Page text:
tv BBC World News America PBS April 1, 2015 3:59pm-4:31pm PDT
>> this is "bbc world news america." >> funding of this presentation is made possible by -- the freeman foundation. newman's own foundation -- giving all profits from newman's own to charity and pursuing the common good. kovler foundation. and mufg. >> it is a global truth. we can do more when we work together. at any left g -- at mufg we
believe that success takes partnership and discipline. mufg, we build relationships that build the world. >> and now, "bbc world news america." >> this is bbc world news america. i am laura trevelyan. can it keep the momentum? in switzerland another day. the u.s. cites progress in the nuclear negotiations with iran, but no deal. the story of the great migration. williams of african-americans moved from south to north, forever transforming the u.s.
welcome to our viewers on public television in america and around the globe. an magnificent victory is how the iraqi government is describing the islamic state being driven out of tikrit. this comes after a monthlong offensive to recapture isis held saddam hussein's hometown. a diplomatic resident in the center. when you see the iraqi prime minister parading through the center of tikrit do you think iraqi forces can hold the city? >> i hope they can. this is good news in an otherwise bleak situation in iraq. we needed this. the prime minister needed this. it is a great achievement.
he is right to celebrate. i think he should be possible to hold the city. laura: whose victory is this? a victory for iranians ground forces or u.s. airstrikes? >> for both. it is a victory for iraq, first and foremost. any defeat of isis is for iraq. they are mortal enemy of the country. they have brought death destruction, and violence, and must be defeated. a lot of critic has to go to trimester vitae. -- has to go to prime minister abadi. he managed to get all hands on deck without excluding anyone. host importantly, the iraqi
armed forces did their job. laura: it was an uneasy alliance between the iranians and the americans. do you see that holding? >> the conductor of the orchestra is the prime minister. if he manages to get them all to do their role, and keep a central role for the iraqi security forces. iraq is threatened by losing its hold on the country to nonstate actors. the key is to keep a central role in the hands of the iraqi security forces. the government security forces. and to allow others who are needed to help. laura: do see this as a dress rehearsal for the battle for mosul? that could be happening in april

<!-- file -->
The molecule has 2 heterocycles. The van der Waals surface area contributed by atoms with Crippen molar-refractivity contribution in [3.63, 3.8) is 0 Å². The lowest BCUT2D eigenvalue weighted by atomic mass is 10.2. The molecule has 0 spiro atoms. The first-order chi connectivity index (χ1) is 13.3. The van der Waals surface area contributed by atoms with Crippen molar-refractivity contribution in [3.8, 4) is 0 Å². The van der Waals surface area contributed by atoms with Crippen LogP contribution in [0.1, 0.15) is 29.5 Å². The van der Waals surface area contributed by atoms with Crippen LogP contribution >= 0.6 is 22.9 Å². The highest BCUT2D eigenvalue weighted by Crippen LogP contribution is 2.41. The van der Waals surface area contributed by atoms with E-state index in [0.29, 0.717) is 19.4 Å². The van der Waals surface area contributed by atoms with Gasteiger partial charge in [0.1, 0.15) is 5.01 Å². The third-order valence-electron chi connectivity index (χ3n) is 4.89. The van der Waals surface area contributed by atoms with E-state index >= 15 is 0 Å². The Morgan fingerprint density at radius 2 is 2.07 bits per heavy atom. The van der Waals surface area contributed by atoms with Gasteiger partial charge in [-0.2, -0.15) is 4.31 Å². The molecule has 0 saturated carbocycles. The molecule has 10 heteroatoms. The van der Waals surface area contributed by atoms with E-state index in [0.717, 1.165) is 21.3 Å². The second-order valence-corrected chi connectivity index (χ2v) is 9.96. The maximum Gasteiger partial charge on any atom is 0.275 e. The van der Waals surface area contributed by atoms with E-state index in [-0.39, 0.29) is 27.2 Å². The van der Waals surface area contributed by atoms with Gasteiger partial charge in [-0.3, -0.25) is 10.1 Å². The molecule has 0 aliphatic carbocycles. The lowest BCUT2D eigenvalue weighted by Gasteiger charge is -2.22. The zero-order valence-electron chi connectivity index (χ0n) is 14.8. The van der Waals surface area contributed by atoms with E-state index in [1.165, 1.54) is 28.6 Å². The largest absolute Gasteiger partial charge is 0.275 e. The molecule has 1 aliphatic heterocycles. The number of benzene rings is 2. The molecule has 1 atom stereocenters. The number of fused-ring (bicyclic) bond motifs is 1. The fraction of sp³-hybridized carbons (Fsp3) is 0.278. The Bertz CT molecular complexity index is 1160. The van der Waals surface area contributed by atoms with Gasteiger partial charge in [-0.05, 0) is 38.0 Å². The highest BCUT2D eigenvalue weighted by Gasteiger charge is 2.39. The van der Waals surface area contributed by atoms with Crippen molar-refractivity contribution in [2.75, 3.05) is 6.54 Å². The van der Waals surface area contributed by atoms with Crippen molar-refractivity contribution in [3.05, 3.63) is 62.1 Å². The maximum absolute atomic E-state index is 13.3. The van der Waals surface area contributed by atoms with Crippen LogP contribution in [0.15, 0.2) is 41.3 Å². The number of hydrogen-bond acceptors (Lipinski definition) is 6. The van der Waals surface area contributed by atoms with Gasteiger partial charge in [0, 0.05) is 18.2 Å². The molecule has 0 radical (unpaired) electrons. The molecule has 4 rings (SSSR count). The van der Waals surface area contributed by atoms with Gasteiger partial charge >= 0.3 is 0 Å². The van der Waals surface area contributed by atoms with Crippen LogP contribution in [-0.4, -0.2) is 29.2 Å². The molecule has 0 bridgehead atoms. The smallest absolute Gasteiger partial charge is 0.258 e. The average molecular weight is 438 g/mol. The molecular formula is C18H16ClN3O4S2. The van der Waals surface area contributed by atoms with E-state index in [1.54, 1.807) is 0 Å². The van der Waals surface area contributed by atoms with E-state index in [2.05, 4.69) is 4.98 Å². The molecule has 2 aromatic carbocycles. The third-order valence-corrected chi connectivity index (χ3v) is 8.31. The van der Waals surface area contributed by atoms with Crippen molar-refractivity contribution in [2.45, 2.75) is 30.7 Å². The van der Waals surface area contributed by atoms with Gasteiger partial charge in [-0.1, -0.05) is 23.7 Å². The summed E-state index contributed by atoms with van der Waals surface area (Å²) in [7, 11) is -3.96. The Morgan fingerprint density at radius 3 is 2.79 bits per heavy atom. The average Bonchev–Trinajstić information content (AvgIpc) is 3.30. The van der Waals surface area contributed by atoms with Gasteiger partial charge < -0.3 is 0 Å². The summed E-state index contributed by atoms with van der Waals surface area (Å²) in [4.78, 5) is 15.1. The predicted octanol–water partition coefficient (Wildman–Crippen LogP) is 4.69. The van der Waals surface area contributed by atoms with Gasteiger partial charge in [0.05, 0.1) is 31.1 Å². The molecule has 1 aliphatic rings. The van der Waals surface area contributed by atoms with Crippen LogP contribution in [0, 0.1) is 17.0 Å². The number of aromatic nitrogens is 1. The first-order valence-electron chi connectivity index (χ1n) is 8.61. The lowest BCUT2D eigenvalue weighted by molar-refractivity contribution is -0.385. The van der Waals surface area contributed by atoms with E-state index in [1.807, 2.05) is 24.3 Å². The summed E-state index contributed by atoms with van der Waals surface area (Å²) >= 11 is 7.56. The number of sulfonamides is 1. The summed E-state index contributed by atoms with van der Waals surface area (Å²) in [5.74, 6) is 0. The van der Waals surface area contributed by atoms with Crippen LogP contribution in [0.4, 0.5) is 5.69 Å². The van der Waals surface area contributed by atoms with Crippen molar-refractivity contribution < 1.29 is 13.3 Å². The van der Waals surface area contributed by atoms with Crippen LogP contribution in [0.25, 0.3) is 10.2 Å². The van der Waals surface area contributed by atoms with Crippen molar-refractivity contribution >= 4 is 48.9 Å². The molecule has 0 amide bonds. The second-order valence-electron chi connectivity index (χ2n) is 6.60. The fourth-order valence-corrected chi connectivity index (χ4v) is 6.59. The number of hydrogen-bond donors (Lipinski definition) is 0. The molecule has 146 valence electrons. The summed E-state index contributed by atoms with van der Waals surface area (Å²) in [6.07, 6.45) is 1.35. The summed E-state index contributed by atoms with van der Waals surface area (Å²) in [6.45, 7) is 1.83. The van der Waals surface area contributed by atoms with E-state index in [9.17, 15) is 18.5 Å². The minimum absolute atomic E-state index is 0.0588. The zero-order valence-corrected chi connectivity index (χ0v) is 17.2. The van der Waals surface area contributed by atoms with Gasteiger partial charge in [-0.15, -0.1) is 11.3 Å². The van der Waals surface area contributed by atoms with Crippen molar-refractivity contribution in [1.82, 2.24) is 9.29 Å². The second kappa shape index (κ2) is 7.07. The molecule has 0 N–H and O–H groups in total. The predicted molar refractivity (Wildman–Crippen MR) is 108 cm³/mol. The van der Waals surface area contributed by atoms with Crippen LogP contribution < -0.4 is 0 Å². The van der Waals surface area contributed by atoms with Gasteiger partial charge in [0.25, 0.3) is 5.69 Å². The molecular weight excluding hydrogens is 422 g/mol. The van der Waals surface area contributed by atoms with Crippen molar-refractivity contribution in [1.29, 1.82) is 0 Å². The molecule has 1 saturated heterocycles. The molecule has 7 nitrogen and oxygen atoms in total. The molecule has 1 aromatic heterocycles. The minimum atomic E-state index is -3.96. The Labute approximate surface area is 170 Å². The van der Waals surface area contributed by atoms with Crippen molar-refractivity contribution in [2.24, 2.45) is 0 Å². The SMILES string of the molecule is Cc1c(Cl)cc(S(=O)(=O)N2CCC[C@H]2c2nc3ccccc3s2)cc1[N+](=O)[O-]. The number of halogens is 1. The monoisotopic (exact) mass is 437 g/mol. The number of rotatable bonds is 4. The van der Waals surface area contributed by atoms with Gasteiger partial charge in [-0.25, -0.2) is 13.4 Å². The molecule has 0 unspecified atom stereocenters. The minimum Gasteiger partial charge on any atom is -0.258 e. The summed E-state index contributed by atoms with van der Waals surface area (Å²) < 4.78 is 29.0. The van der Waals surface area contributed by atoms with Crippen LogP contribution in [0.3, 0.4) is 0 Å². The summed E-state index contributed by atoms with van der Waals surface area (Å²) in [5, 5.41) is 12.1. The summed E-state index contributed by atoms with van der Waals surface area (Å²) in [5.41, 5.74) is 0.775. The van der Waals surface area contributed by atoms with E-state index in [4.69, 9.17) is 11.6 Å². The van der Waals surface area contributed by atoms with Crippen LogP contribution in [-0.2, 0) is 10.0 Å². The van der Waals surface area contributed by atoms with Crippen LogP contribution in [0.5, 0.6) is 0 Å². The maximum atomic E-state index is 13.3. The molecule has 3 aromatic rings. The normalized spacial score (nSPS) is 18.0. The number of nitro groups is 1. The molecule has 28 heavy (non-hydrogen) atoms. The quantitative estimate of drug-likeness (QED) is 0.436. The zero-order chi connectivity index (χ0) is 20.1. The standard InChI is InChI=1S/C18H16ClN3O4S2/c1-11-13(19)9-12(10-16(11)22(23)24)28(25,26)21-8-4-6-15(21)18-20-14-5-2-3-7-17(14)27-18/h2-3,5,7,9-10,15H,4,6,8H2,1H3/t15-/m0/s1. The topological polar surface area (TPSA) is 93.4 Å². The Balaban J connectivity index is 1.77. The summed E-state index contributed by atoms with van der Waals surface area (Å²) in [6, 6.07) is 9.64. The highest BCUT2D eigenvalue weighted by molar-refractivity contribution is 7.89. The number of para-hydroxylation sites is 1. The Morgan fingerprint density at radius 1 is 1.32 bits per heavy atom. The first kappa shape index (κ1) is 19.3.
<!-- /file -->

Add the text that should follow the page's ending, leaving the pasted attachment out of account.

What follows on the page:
or may. >> we saw the choreography of the malicious pulling back, the americans and their airstrikes. this could be necessary to satisfy the political orientations of everyone. but abadi delivered. isis is out of tikrit. it is a good achievement and if all goes well for mosul, iraq is better off today. although it still has a very tall mountain to climb. laura: how does it prepare the divide even if he gets rid of isis? >> isis gives us an opportunity to preach the secretary and divide. isis has brought together the differences except for the extremists. the extremists will never come
to the center. that it has brought together moderate sunnis and shiites for a common enemy. laura: thank you for joining us. just over the iraq border islamic state in syria has taken control of part of the refugee camp in damascus home to 18,000 people. it has been caught in the battle for control of the area. there are reports of fighting continuing between isis fighters and another rebel faction. in switzerland negotiation's with iran's nuclear program will proceed for another day. the further extension came after progress had been made. a political understanding had not been reached. more on the discussions i spoke with nicholas parents who served at the u.s. under secretary of state.
you are a veteran of these negotiations. what is going on behind the scenes? nicholas: the stakes are very high. particularly for the u.s., britain, these are tough issues. i'm thinking of the arabian side who might be trying to look for some small advantage in the closing hours of the talks. written and the united states, and the other countries are willing to stay a third extra day is an indication that they are close. i would not be surprised to see an agreement tomorrow. you should also consider the alternative with the talks ended without agreement. laura: president obama has invested so much in trying to get a deal. does that make them vulnerable to a bad deal? nicholas: i don't big it does on